Mike’s instructions to Graziano came despite the fact he had signed a statement for ACT saying he had “personally ensured” all notes relevant to the ACT Compass test had been collected and sent to the organization, the report said.

Compass was given to seniors at Male whose scores on the traditional ACT did not meet certain benchmarks for “college readiness.” The computerized exam is a way for students to certify their readiness for college English, writing and math.

In November, at the direction of Mike, a version of the Compass test software was installed in a computer lab at Male, according to the report. Students used the software to “practice” taking the test before taking the Internet-connected version that actually recorded their scores for state accountability purposes.

In a February letter to Mike, ACT said Male did not have authorization to use the software version of the test. There is no “practice” exam, an ACT official told WDRB.

Despite that, students at Male were allowed to take the “practice” test as many times as they wanted, and it was only after they could attain a passing score on the “practice” exam that Greenberg would allow them to take the actual exam, the report said.

One student said he or she took the test “about 15 times,” according to the report. Some students did more than one “practice” test before taking the real test, all on the same day, the report said.

Investigators determined that there was “significant overlap” between the two versions of the test and that the students’ notes – including the notebooks that Mike told Graziano to get rid of – “consisted of ‘live’ Compass test items.”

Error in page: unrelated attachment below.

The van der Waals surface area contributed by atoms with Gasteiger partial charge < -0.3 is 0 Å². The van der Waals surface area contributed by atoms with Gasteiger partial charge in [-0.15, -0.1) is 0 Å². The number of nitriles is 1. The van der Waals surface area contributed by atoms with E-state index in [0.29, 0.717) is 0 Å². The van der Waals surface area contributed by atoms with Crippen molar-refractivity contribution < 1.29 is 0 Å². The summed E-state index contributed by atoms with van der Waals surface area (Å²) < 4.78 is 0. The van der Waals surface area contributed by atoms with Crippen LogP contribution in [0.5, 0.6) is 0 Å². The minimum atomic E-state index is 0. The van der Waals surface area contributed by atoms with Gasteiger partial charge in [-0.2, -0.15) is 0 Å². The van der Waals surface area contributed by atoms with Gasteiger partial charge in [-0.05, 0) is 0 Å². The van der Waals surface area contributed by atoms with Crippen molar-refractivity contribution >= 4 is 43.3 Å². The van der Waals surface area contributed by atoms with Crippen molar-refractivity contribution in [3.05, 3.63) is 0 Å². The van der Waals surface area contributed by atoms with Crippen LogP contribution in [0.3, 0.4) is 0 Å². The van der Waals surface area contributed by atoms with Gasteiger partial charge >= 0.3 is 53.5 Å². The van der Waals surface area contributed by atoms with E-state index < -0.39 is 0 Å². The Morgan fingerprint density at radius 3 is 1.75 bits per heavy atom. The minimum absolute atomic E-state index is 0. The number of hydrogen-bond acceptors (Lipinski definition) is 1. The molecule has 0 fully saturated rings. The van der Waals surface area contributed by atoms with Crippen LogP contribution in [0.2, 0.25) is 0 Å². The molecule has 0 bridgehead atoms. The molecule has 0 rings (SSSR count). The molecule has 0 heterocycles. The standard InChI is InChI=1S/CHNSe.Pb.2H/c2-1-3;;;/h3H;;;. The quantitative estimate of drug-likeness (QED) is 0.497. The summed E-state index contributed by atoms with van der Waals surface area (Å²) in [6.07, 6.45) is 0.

ACT’s “statistical evidence” showed a “significantly large increase in students’ Compass scores for fall 2013 when compared with scores from previous years,” the report said. The results were “compromised” by the fact that students were exposed to actual test questions via the “practice” test, the report said.

Both versions of the test were given in the same computer lab and “there was a lot of movement and interaction among students and staff in the lab while students were working on the ‘practice test’ and taking the actual” exam, the report said.

Students reported they received help and answers on the Compass test from Mike, Greenberg and Branch, according to the report.

“Greenberg told them if they needed help she ‘will not give answers, but if they raised their hand she would give them a thumbs up or a thumbs down,’” the report said.

Another finding: Greenberg and Branch “manufactured a story” that a student was sick to get ACT to “omit” the student’s second and final Compass test, thus giving the student a third opportunity to take the exam.

Mike has declined to comment since WDRB began asking about the Compass test situation in May. He did not immediately return an email Monday. Greenberg did not immediately return a Facebook message seeking comment. Branch could not be reached. Male’s central office staff said she is on break until later this month.

Information began to surface about the Compass test situation this spring after Mike angered some students, parents and teachers by designating several staff members as “overstaffed” – meaning they could be forced to transfer to another school.

The report released Monday notes that the staff members who said Mike “and/or” Greenberg tried to coach them as to what to say to investigators “did not come forward or share knowledge of the incidents until the issue with overstaffing occurred.”

Ben Wyman, a parent and outspoken member of Male’s School-based Decision Making council, said Monday he is “happy that the justice process is progressing as it relates to David Mike and others. 

“I am anxious though, because there is much to clean up.  We have unresolved budget and staffing issues that cannot wait.”